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Top 10 Fictional TV Judges

VO: Rebecca Brayton
From Uncle Phil on Fresh Prince to good old Roy Snyder in the Simpsons, we find these fictional TV judges to be guilty of being really damn entertaining. While we are ranking television judges, we also have a motion to dismiss real judges from television shows like Judge Judy, as they get a lit of their own. So join WatchMojo as we adjudicate the definitive list of the best fake judges on television. Let us know if you agree with our verdict.
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Transcript
Ladies and gentleman, these are the Honorable Courtroom Creations of the small screen. Welcome to WatchMojo.com, and today we’re counting down our picks for the Top 10 Fictional TV Judges.

For this list, we’re looking at the most memorable magistrates of television who either presided over numerous seasons or just one unforgettable performance. We’re not limiting this to actual judges, so if the characters “play one on TV,” that works too.

#10: Philip Banks

“The Fresh Prince of Bel-Air” (1990-96)
We rarely see him in his robes, but you can tell what kind of judge Uncle Phil is by the way he runs his household. Beginning the series as a senior partner at Firth, Wynn and Meyer, Philip has a background as a civil rights activist, receiving his education at both Princeton and Harvard Law. He adds “judge” to his resume later in the series, and we can only assume his tenacity and patience transfer over to the courtroom. His authoritative demeanor earns him respect, both in his job and at home, but it’s his thorough understanding of the legal system that allows him to offer help and advice to his family members when they get into trouble.

#9: Justice Strauss

“A Series of Unfortunate Events” (2017-)
Serving as quite the contrast to her peculiar and not-so-nice neighbor Count Olaf, Justice Strauss is a sweet and highly educated woman who immediately earns the affections of the Beaudelaires. Played by Joan Cusack in Netflix’s black comedy-drama, this judge owns a massive library, to which she allows the children access and where you’ll often find her reading her law books. Despite her good intentions, she inadvertently marries Violet and Count Olaf during a play performance. Luckily it all works out in the end, and Strauss continues to keep the Beaudelaires close to her justice-seeking mind and heart.

#8: Owen French

“Drop Dead Diva” (2009-14)
While we’ve gotta mention Paula Abdul’s turn as the court judge of Jane’s dreams, her ex-fiancé Owen French clearly had a bigger part to play in this quirky Lifetime comedy. Serious but unconventional, he began to court Jane almost immediately after they first met – which was when he was a judge on one of her cases. While trying to balance work and their personal lives, the two eventually fall in love and become engaged, but of course, complications ensue. Though the practical magistrate ultimately leaves his judge’s robes behind to become a partner – and Jane’s boss! – at Harrison Parker, we’ll never forget his work behind the bench!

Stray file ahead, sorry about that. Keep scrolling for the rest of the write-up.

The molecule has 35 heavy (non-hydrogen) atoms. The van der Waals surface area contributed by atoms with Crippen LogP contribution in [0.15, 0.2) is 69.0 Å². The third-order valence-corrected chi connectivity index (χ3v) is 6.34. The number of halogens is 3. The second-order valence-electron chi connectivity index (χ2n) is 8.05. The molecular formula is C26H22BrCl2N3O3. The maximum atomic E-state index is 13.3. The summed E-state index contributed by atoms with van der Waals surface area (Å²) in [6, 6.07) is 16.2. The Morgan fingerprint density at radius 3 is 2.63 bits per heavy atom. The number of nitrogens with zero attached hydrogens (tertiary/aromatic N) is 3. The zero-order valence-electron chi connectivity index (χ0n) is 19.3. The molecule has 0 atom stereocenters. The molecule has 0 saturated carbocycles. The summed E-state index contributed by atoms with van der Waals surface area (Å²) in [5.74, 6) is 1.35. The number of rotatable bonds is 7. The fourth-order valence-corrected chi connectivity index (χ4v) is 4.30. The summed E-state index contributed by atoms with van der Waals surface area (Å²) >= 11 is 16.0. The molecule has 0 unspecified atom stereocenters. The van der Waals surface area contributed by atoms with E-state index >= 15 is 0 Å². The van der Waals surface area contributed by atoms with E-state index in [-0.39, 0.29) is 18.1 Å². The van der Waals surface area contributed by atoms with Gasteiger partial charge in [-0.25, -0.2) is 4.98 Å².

#7: Judge Henry Bone

“Picket Fences” (1992-96)
Portrayed by the late Ray Walston, this man is your quintessential disgruntled judge who’s got no time for any of your tomfoolery. Based in the midwestern town of Rome, Wisconsin, Judge Henry Bone feels it necessary to mold the community with some tough love. And by that, we mean he plays by his own rules. And why not, considering he deals with folks like the self-righteous Mr. Douglas Wambaugh? Sure, Judge Bone’s a little cranky, and it’s easy to imagine him saying “Get off my lawn!,” but he keeps the courtroom in check, demands respect and functions as the moral compass of the community.

#6: Roy Snyder

“The Simpsons” (1989-)
Based on the late Robert Bork, this man brings a bit of baggage to the courtroom, as his wife left him and incompetent lawyer Lionel Hutz has repeatedly run over his son. Such traumatic experiences could explain his passive-aggressive behavior and odd sensibilities, but then again, it could also be an identity crisis, as Judge Roy Snyder was originally named Judge Moulton. He’s a stern judge who makes keen observations, and he understands that “boys will be boys.” However, he’s certainly milder than the alternative, cause when Judge Snyder’s away, Bart and company are left with the honorable yet shrewd Constance Harm, who is a little… less forgiving.